Snipe - The Scoop

Wednesday, 8 December 2010

How the bendy bus "beat the tube strike"

Ever since Boris Johnson gave up on his promised no-strike deal with tube unions we have been submitted to a long list of headlines claiming that the "Boris Bike" scheme has "beaten the tube strike."

See examples  here, here, here, here and my favourite here.

Now I enjoy a good "Boris Bike" ride as much as the next person, but if there was one vehicle keeping Central London moving during the tube strikes, it wasn't the one painted blue and sponsored by Barclays.

No the real vehicle moving masses of stranded Londoners around was the soon to be extinct London bendy bus:

*Figures for 2nd November for the evening of the 2 November through to 3 November inclusive.

Figures I've obtained via Freedom of Information reveal that on the last strike day recorded, more journeys were made on the supposedly "loathed" bendy buses than on all of London's trams or the DLR.

And this is despite the fact that five of London's bendy bus routes have already been taken off the road.

By comparison on the last comparable strike day (04/10/2010) "Boris Bike" journeys made up just 0.3 per cent of all public transport journeys (river travel and taxis excluded).

And according to one report most of those journeys would have been made by hire bike in any case.

Because the truth is, the bike hire scheme whilst great fun will never be a mass form of transport in London.

Walk around Central London today for half an hour and I bet you will see more people on just one bendy bus than on all "Boris Bikes" put together.

So while I'm sure I'll enjoy my next ride on a "Boris Bike" I won't fool myself into thinking I'm "beating the tube strikes" or taking part in a "cycling revolution."

I'll just be taking part in a niche activity enjoyed by a lucky few. Unlike riding a bendy bus of course, which is a mass activity objected to by an obsessed few.

10 comments:

Daniel Hoffmann-Gill said...

I personally love them, they can carry so many people, so makes sense they shifted so many folk around during the strike.

I'll miss them, I live on the 29 route, so we still have them for now.

thegreatunrest said...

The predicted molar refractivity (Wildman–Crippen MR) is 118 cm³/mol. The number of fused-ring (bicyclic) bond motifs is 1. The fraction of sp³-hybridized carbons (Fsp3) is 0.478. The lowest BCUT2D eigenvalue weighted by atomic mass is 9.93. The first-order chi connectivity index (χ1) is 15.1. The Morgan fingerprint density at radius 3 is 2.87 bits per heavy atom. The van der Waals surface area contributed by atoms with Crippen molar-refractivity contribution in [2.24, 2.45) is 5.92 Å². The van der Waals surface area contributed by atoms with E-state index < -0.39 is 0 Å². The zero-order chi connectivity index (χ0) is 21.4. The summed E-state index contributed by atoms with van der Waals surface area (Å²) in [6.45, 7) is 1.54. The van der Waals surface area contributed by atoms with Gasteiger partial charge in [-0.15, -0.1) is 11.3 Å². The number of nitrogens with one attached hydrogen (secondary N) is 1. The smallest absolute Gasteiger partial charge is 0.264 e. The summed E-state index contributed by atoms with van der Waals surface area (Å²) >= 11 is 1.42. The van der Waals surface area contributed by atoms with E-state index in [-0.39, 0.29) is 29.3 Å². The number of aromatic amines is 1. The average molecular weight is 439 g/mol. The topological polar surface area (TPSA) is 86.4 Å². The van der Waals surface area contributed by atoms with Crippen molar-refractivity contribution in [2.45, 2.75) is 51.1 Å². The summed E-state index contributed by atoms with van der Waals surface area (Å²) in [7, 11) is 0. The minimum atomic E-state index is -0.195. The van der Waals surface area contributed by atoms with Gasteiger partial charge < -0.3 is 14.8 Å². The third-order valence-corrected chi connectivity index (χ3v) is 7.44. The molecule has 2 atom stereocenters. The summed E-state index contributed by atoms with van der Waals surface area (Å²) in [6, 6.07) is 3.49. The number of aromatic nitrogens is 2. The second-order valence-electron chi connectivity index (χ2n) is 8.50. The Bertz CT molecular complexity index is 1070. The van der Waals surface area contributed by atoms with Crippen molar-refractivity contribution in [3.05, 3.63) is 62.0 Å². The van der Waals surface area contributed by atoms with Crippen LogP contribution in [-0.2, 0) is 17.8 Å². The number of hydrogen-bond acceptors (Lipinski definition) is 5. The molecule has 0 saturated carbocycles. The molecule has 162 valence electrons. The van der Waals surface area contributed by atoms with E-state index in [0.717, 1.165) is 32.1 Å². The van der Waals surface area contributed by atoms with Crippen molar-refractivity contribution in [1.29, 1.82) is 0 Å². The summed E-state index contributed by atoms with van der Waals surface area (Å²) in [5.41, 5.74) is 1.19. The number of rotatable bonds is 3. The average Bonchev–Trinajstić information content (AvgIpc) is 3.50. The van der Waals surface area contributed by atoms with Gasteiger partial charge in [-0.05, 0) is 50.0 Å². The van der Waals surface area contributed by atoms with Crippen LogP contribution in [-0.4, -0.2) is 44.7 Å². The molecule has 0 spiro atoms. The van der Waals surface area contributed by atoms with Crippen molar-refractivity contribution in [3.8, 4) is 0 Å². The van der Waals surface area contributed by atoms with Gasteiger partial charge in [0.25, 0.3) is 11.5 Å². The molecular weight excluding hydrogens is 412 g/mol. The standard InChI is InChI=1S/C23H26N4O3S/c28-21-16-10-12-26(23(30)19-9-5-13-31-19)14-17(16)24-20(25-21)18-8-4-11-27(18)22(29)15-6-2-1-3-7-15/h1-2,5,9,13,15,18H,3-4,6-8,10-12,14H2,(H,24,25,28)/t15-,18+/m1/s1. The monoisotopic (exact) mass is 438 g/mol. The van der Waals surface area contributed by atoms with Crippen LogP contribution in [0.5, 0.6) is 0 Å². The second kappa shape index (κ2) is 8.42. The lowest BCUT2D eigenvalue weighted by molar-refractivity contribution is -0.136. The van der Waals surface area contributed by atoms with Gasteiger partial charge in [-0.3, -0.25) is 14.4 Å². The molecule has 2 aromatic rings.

It's also worth saying that the media language of "beating" the strike by taking other transport is kind of rubbish. The primary idea of the strike is to hit the pockets of London Underground. The tube workers don't really care if you go to work, as long as you don't go to work on the tube. No-one is "beating" them by taking a bike to work instead.

prj45 said...

Boris Johnson is such a that. Can I say that?

john b said...

"The primary idea of the strike is to hit the pockets of London Underground"

Disagree. That's the primary idea of a private sector strike.

In the public sector, where conditions and wages for LU staff are ultimately decided by elected politicians (both Mayor and Westminster), causing disruption that encourages politicians to support your claims is at least as important an aim as loss of revenue.

greg tingey said...

And, of course in the case of LUL (London Undergound Liars) - which came first:
The arrogant, lying, bullying, incompetent management ...
Or the arrogant, loud-mouthed, crypto-marxist, bullying, lying Crowe?
A pox on both their houses!

EtonMess said...

here here

Anonymous said...

Sorry, where is the figure illustrating greater use of bendy busses than DLR and trams combined? Not in that spreadsheet.

AdamB said...

"Sorry, where is the figure illustrating greater use of bendy busses than DLR and trams combined? Not in that spreadsheet."

Er, nowhere because I didn't claim that.

Anonymous said...

"Figures I've obtained via Freedom of Information reveal that on the last strike day recorded, more journeys were made on the supposedly "loathed" bendy buses than on all of London's trams or the DLR."

AdamB said...

Er yes. That's "or" not "and"